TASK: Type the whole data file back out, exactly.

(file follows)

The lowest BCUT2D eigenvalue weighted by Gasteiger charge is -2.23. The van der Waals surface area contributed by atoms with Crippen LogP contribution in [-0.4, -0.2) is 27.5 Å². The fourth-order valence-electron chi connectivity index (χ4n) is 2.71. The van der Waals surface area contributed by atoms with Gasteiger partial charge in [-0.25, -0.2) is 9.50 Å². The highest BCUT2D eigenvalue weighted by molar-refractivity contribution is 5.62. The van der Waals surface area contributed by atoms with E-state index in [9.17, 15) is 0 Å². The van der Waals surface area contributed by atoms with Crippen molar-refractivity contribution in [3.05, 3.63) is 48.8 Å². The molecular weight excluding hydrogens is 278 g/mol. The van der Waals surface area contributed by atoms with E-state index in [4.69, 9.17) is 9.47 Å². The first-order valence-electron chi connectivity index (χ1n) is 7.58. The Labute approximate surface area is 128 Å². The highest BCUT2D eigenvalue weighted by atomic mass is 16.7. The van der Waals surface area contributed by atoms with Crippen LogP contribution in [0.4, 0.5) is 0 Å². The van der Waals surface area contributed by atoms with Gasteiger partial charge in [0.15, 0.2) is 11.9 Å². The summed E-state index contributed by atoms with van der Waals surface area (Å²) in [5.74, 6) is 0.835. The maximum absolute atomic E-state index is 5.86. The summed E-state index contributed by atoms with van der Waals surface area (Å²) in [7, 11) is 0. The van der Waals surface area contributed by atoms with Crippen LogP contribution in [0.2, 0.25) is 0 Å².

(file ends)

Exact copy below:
The lowest BCUT2D eigenvalue weighted by Gasteiger charge is -2.23. The van der Waals surface area contributed by atoms with Crippen LogP contribution in [-0.4, -0.2) is 27.5 Å². The fourth-order valence-electron chi connectivity index (χ4n) is 2.71. The van der Waals surface area contributed by atoms with Gasteiger partial charge in [-0.25, -0.2) is 9.50 Å². The highest BCUT2D eigenvalue weighted by molar-refractivity contribution is 5.62. The van der Waals surface area contributed by atoms with E-state index in [9.17, 15) is 0 Å². The van der Waals surface area contributed by atoms with Crippen molar-refractivity contribution in [3.05, 3.63) is 48.8 Å². The molecular weight excluding hydrogens is 278 g/mol. The van der Waals surface area contributed by atoms with E-state index in [4.69, 9.17) is 9.47 Å². The first-order valence-electron chi connectivity index (χ1n) is 7.58. The Labute approximate surface area is 128 Å². The highest BCUT2D eigenvalue weighted by atomic mass is 16.7. The van der Waals surface area contributed by atoms with Crippen LogP contribution in [0.4, 0.5) is 0 Å². The van der Waals surface area contributed by atoms with Gasteiger partial charge in [0.15, 0.2) is 11.9 Å². The summed E-state index contributed by atoms with van der Waals surface area (Å²) in [5.74, 6) is 0.835. The maximum absolute atomic E-state index is 5.86. The summed E-state index contributed by atoms with van der Waals surface area (Å²) in [7, 11) is 0. The van der Waals surface area contributed by atoms with Crippen LogP contribution in [0.2, 0.25) is 0 Å².